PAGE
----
Why the pivot? Russia watchers suggest two reasons. First, Moscow was apparently stung by a briefing given to the Council on 12 December by the UN High Commissioner for Human rights Navi Pillay. (It was based on a report which also inspired a UN General Assembly resolution condemning Syria on 19 December, and passed by 133 member states to 11 with 43 abstentions).
Pillay said the Syrian regime was likely guilty of crimes against humanity through its brutal suppression of largely peaceful protests that had not only left 5,000 people dead but evidenced widespread and systematic abuse, including the murder, torture, rape and imprisonment of children. "Inaction by the international community", she noted, had "emboldened the Syrian authorities" by ensuring that the abusers went "unpunished": a clear swipe at the Russian and Chinese veto.
Second, the more Russia remained Syria's lonely protector at the UN, the more it saw its influence wane in the region. On 27 November the Arab League sanctioned and suspended Damascus for its refusal to abide by the peace plan, penalties Russia criticised. And Moscow could only watch passively as Turkey played host to the various Syrian opposition groups, and threatened intervention should the crisis in Syria degenerate into a full-blown civil war.
By drafting its own text Russia moved from spoiler to mediator while preventing sanctions and/or military intervention becoming part of any new Council resolution. It was Moscow's "last chance to stake out some influence", said one analyst.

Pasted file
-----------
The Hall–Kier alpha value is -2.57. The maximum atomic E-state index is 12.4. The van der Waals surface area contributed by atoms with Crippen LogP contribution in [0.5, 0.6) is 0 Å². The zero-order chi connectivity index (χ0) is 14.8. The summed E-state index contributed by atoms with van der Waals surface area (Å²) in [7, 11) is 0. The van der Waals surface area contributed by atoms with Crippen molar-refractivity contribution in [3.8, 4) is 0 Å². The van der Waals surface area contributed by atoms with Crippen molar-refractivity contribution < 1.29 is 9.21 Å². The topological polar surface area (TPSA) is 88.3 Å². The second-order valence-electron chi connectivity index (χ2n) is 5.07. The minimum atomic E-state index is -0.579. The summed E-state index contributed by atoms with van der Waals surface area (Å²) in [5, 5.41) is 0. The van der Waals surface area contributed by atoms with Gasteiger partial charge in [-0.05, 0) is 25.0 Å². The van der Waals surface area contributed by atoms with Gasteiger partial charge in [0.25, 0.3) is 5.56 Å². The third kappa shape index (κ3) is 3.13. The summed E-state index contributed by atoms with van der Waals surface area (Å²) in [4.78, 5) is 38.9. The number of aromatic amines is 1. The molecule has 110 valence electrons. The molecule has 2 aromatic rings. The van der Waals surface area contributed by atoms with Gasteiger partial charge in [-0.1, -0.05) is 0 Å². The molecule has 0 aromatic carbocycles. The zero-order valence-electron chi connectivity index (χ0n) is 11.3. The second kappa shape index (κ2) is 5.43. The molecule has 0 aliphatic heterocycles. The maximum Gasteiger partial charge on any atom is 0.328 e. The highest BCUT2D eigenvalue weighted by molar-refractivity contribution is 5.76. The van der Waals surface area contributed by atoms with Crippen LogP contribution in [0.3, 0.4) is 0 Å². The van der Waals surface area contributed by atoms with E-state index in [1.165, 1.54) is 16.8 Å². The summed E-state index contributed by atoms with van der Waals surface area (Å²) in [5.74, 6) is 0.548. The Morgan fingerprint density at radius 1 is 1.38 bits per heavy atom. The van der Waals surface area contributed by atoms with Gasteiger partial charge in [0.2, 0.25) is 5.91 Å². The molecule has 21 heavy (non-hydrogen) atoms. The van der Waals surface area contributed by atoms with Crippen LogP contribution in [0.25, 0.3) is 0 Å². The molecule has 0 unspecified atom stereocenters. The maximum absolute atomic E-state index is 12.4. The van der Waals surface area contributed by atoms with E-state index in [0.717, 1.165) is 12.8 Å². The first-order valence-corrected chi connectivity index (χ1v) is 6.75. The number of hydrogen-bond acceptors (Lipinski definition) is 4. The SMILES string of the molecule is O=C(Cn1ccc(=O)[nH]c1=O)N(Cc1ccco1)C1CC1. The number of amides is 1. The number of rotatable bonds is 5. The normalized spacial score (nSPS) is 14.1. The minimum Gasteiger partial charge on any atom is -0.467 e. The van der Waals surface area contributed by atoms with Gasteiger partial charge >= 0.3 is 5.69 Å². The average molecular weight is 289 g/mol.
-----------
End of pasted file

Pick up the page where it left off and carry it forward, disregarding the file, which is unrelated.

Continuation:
But influence means aligning with the Arab League and turning the screw on Damascus. On 16 December Syrian Vice President Farouk Al-Sharaa was called to Moscow "for a serious conversation", said a Kremlin source quoted by Russian news agencies. And "anyone who thinks we are going to praise the vice-president or pat him on the head is wrong."
That was 24 hours after Russia had circulated its draft resolution at the UN, and 24 hours before the Al-Assad regime signed a protocol it had spent the past six weeks filibustering.
Syria's acceptance of the Arab League plan may defer an internationalisation of the crisis, not least through a non-tabling of Russia's resolution. But regionalisation may be just as rough.
The Arab peace initiative not only requires 100 or so observers to enter most parts of Syria, including those like Deraa, Homs and Deir Al-Zour under de facto rebel control. It should also mean investigation of alleged massacres by Syrian forces, such as the killing of 70 army defectors in Idlib province on 19 December. And it is supposed to observe the immediate end to violence; the withdrawal of the Syrian army from towns and villages; the release of political prisoners; accelerated political reform; and national dialogue with the opposition.
Should Bashar Al-Assad's regime renege on any one of those pledges, the crisis may come again before the Security Council. And should action there become the Arab consensus, the Syrian dictator may learn what others have learned before him: that while Russia may have permanent interests in Syria, it no longer has permanent friends.